It is common knowledge that green roofs curb potential flooding caused by stormwater runoff, but not every green roof design will produce the same outcome.
The type of dirt you grow your plants in can make a difference, Jennifer Drake told a seminar audience recently at the Grey to Green Conference in Toronto. An assistant professor of civil engineering at the University of Toronto, Drake is an expert in urban flood management and green infrastructure.
She said soils containing a high percentage of organic material can hold up to three times more water than low organic soils — an important consideration in the management of storm water.
Drake spoke on research conducted at the University of Toronto’s Green Roof Innovation Testing Laboratory (GRIT Lab).
Established in 2010, GRIT is the only lab for testing the performance of green roofs, green walls and solar photovoltaic technologies in Canada. It features more than 30 green roof test beds, measured by sensors connected to more than 5,000 linear feet of wiring.
Soil moisture, rainfall, solar, wind and other criteria are collected every few minutes at the lab which is on College Street in Toronto.
Peak runoff can be reduced by as much as 90 per cent depending on the type of green roof design, she explained. It could significantly mitigate or even eliminate flooding in urban areas such as downtown Toronto.
Through data gathering from visits to 33 green roofs in the Greater Toronto Area, Drake said there is “a huge range in diversity” in green roof designs in the city.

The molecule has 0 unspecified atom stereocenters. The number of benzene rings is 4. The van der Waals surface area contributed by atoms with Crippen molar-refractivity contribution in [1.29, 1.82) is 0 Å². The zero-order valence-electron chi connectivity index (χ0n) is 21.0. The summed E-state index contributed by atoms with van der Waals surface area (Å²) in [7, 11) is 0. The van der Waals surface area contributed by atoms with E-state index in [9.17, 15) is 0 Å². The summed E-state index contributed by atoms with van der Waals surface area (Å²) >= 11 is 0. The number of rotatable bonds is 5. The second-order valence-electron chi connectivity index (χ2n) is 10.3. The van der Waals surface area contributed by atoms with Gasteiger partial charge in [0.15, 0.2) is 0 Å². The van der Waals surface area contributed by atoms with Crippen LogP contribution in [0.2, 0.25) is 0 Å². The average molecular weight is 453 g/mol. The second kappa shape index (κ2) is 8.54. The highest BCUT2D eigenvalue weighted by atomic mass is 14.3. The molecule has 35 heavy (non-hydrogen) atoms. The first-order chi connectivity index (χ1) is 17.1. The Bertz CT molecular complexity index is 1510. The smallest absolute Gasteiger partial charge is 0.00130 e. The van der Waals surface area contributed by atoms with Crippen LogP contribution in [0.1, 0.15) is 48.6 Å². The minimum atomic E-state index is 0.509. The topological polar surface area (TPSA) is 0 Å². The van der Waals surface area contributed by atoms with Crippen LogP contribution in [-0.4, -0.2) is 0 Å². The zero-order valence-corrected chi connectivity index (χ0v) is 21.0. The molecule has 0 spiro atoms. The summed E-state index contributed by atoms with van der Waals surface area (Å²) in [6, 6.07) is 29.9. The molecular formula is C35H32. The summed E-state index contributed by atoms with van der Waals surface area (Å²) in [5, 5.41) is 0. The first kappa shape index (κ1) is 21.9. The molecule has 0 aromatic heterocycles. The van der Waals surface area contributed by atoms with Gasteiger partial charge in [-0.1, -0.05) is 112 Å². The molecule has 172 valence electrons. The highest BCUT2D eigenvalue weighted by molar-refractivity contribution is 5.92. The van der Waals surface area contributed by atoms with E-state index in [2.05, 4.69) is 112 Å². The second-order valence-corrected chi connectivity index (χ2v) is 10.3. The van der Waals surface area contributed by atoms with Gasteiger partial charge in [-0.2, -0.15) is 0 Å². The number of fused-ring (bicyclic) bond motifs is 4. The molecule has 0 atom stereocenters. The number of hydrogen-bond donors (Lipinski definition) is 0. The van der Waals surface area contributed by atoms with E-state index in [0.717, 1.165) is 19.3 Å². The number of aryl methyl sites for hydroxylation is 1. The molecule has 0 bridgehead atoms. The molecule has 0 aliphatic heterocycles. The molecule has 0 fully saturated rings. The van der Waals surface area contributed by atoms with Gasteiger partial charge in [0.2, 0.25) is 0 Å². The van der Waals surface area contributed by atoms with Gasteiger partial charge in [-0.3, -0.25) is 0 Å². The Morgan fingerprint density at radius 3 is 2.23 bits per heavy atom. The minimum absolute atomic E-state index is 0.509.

Research at GRIT shows increasing the depth of soil — from 10 to 15 centimetres — has little effect on stormwater management, she said.
GRIT’s photovoltaic system is new and has 40 200-watt solar modules capable of generating 14 megawatts annually, Drake said.
At another seminar at the conference, Paul Kephart, a principal of California-based environmental planner and landscape architect Rana Creek Design, said the measure of a green building is best summed up by its impact “outside of its footprint” on climate change, pollution, population increases, food scarcities and other environmental factors.
Kephart spoke about Rana’s work at the JNBY Headquarters in Hangzhou, China, which includes a 10-acre rooftop tea production facility.
“We’re harvesting 1,500 pounds of tea per acre, which is now prized for its purity,” he said.
The tea is sold in a courtyard below the development which is part of what is called a “superblock” — a semi-private community in China where a mix of large buildings seal in a block of space from the outside world.
Kephart said JNBY’s superblock, which is one of many new superblocks in China, features 8,000 trees on a podium and includes “living facades to capture pollutants and cool the structure.”
A water feature attracts migratory birds.
While Hangzhou is known for its beauty, the city’s biodiversity has been struggling and is “heavily impacted by pollution (including lead in the soil) and climate change. There are few insects found, few birds,” he added.
Superblocks like JNBY are a response to the struggle to regain an environmental balance.
Kephart told seminar attendees the superblock is an example of how a development can work in harmony with its surroundings. The project has many native trees and flora and all rainwater is reused largely for pools within the complex.
Success comes from a holistic approach to building design.
“It’s not about the buildings really, it is about what lies outside them and how we connect those natural processes and systems to them,” he said.